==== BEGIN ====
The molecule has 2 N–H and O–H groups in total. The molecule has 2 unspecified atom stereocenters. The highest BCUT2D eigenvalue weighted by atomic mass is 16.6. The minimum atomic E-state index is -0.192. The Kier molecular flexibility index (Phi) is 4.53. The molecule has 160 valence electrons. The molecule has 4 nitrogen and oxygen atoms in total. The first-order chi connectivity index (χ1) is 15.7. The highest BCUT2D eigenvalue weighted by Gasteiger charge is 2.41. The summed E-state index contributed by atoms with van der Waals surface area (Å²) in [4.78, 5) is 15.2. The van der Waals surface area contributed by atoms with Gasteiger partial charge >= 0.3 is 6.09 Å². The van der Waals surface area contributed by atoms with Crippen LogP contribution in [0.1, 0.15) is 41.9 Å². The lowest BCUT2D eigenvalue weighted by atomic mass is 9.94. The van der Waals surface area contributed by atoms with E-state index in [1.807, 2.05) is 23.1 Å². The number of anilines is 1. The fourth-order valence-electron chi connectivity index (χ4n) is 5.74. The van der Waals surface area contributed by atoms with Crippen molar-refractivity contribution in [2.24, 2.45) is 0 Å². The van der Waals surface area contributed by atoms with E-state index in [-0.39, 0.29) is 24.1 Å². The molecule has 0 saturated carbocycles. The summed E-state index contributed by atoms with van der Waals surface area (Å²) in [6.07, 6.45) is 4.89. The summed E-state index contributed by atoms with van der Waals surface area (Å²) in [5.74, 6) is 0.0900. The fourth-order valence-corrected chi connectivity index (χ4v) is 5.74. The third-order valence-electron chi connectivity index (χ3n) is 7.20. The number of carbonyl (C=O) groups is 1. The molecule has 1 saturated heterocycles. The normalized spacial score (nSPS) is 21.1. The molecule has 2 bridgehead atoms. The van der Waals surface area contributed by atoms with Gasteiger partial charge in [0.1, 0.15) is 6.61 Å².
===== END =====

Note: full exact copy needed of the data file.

The molecule has 2 N–H and O–H groups in total. The molecule has 2 unspecified atom stereocenters. The highest BCUT2D eigenvalue weighted by atomic mass is 16.6. The minimum atomic E-state index is -0.192. The Kier molecular flexibility index (Phi) is 4.53. The molecule has 160 valence electrons. The molecule has 4 nitrogen and oxygen atoms in total. The first-order chi connectivity index (χ1) is 15.7. The highest BCUT2D eigenvalue weighted by Gasteiger charge is 2.41. The summed E-state index contributed by atoms with van der Waals surface area (Å²) in [4.78, 5) is 15.2. The van der Waals surface area contributed by atoms with Gasteiger partial charge >= 0.3 is 6.09 Å². The van der Waals surface area contributed by atoms with Crippen LogP contribution in [0.1, 0.15) is 41.9 Å². The lowest BCUT2D eigenvalue weighted by atomic mass is 9.94. The van der Waals surface area contributed by atoms with E-state index in [1.807, 2.05) is 23.1 Å². The number of anilines is 1. The fourth-order valence-electron chi connectivity index (χ4n) is 5.74. The van der Waals surface area contributed by atoms with Crippen molar-refractivity contribution in [2.24, 2.45) is 0 Å². The van der Waals surface area contributed by atoms with E-state index in [-0.39, 0.29) is 24.1 Å². The molecule has 0 saturated carbocycles. The summed E-state index contributed by atoms with van der Waals surface area (Å²) in [6.07, 6.45) is 4.89. The summed E-state index contributed by atoms with van der Waals surface area (Å²) in [5.74, 6) is 0.0900. The fourth-order valence-corrected chi connectivity index (χ4v) is 5.74. The third-order valence-electron chi connectivity index (χ3n) is 7.20. The number of carbonyl (C=O) groups is 1. The molecule has 1 saturated heterocycles. The normalized spacial score (nSPS) is 21.1. The molecule has 2 bridgehead atoms. The van der Waals surface area contributed by atoms with Gasteiger partial charge in [0.1, 0.15) is 6.61 Å².